CYBERJAYA--Telekom Malaysia's RM551 million (US$145 million) contract to Motorola for the implementation of CDMA (code division multiple access) technology countrywide will allow for another 720,000 phone lines by 2004.
Sarawak's hinterland will be the first to taste this technology next month with the nation as a whole going CDMA by December.
"About 150,000 users in Sarawak and 150,000 users nationwide are expected to benefit from CDMA in the first year of service," Telekom chief executive officer Md Khir Abdul Rahman told reporters on Thursday after the signing ceremony between the state-backed telco and Motorola.
CDMA will give Telekom a 'last mile' connectivity solution to rural areas and also enable high-speed data delivery via fixed wireless, mobile and Internet services at a rate of 144 kbps.
Telekom is the first Malaysian carrier to deploy CDMA.
Md Khir said CDMA would also enhance Telekom's offerings of both voice and data services for commercial as well as residential customers.
Motorola corporate vice-president and general manager (global telecommunications solutions sector) Simon Leung meanwhile commented that the CDMA contract with Telekom was the telecommunication equipment's eighth since 2000.
He said Motorola would deploy a third-generation CDMA 2000 1X network, which is a hybrid network, enabling convergence of fixed wireless, mobile and Internet services.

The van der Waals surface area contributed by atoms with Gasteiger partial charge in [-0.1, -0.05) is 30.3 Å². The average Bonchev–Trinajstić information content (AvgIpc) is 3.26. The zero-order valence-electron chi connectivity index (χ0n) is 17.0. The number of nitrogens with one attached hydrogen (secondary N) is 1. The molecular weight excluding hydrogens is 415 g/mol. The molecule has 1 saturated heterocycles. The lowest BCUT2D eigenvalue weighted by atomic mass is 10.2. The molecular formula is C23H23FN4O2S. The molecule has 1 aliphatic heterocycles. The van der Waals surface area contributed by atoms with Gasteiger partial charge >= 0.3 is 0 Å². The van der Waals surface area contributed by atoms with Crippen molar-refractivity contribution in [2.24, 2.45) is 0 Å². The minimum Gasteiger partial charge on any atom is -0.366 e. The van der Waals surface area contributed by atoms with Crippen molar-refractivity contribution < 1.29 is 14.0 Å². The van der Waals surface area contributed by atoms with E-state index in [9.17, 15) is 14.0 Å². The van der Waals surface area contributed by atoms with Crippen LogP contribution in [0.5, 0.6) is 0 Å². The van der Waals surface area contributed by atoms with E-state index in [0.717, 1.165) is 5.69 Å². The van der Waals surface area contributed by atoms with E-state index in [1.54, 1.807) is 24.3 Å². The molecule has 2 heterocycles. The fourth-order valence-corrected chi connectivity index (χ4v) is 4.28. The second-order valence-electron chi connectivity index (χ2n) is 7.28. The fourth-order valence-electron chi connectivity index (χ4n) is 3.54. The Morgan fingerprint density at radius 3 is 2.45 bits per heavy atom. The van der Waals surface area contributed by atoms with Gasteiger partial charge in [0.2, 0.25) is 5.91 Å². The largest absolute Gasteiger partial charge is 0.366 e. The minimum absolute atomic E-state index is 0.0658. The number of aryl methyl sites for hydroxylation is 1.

Last mile connectivity
Energy, Communications and Multimedia Minister Leo Moggie who was also present at the signing ceremony, said the government may open up last mile connections to new investors to provide wireless services.
He added that further competition in the last mile segment could stimulate local private sector initiatives in this field.
Last mile connects a particular network to end-users. Currently, Telekom is the biggest provider of last mile connections for fixed line services in the country.
Asked whether foreign investors would also be considered to provide last mile connectivity, Moggie said no decision has been taken as yet as the government is still mulling whether to allow new investors into niche areas in the first place.